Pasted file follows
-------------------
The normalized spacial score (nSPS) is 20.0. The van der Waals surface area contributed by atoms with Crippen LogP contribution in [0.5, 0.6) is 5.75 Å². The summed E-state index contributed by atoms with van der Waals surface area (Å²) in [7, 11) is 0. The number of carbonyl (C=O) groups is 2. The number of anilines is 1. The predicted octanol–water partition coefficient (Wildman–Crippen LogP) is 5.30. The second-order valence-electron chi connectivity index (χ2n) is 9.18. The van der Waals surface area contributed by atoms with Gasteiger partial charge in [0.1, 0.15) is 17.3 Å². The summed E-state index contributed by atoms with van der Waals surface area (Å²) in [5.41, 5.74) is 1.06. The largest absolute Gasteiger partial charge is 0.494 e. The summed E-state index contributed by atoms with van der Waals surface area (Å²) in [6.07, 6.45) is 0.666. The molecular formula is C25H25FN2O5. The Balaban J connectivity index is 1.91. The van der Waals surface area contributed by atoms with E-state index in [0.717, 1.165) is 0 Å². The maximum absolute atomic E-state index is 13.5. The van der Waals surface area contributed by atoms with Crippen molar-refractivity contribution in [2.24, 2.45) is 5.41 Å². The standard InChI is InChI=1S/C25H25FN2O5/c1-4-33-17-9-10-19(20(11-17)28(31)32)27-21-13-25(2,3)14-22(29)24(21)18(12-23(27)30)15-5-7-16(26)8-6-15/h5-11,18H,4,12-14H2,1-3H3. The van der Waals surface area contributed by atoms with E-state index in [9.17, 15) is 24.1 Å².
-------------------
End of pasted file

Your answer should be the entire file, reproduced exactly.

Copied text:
The normalized spacial score (nSPS) is 20.0. The van der Waals surface area contributed by atoms with Crippen LogP contribution in [0.5, 0.6) is 5.75 Å². The summed E-state index contributed by atoms with van der Waals surface area (Å²) in [7, 11) is 0. The number of carbonyl (C=O) groups is 2. The number of anilines is 1. The predicted octanol–water partition coefficient (Wildman–Crippen LogP) is 5.30. The second-order valence-electron chi connectivity index (χ2n) is 9.18. The van der Waals surface area contributed by atoms with Gasteiger partial charge in [0.1, 0.15) is 17.3 Å². The summed E-state index contributed by atoms with van der Waals surface area (Å²) in [5.41, 5.74) is 1.06. The largest absolute Gasteiger partial charge is 0.494 e. The summed E-state index contributed by atoms with van der Waals surface area (Å²) in [6.07, 6.45) is 0.666. The molecular formula is C25H25FN2O5. The Balaban J connectivity index is 1.91. The van der Waals surface area contributed by atoms with E-state index in [0.717, 1.165) is 0 Å². The maximum absolute atomic E-state index is 13.5. The van der Waals surface area contributed by atoms with Crippen molar-refractivity contribution in [2.24, 2.45) is 5.41 Å². The standard InChI is InChI=1S/C25H25FN2O5/c1-4-33-17-9-10-19(20(11-17)28(31)32)27-21-13-25(2,3)14-22(29)24(21)18(12-23(27)30)15-5-7-16(26)8-6-15/h5-11,18H,4,12-14H2,1-3H3. The van der Waals surface area contributed by atoms with E-state index in [9.17, 15) is 24.1 Å².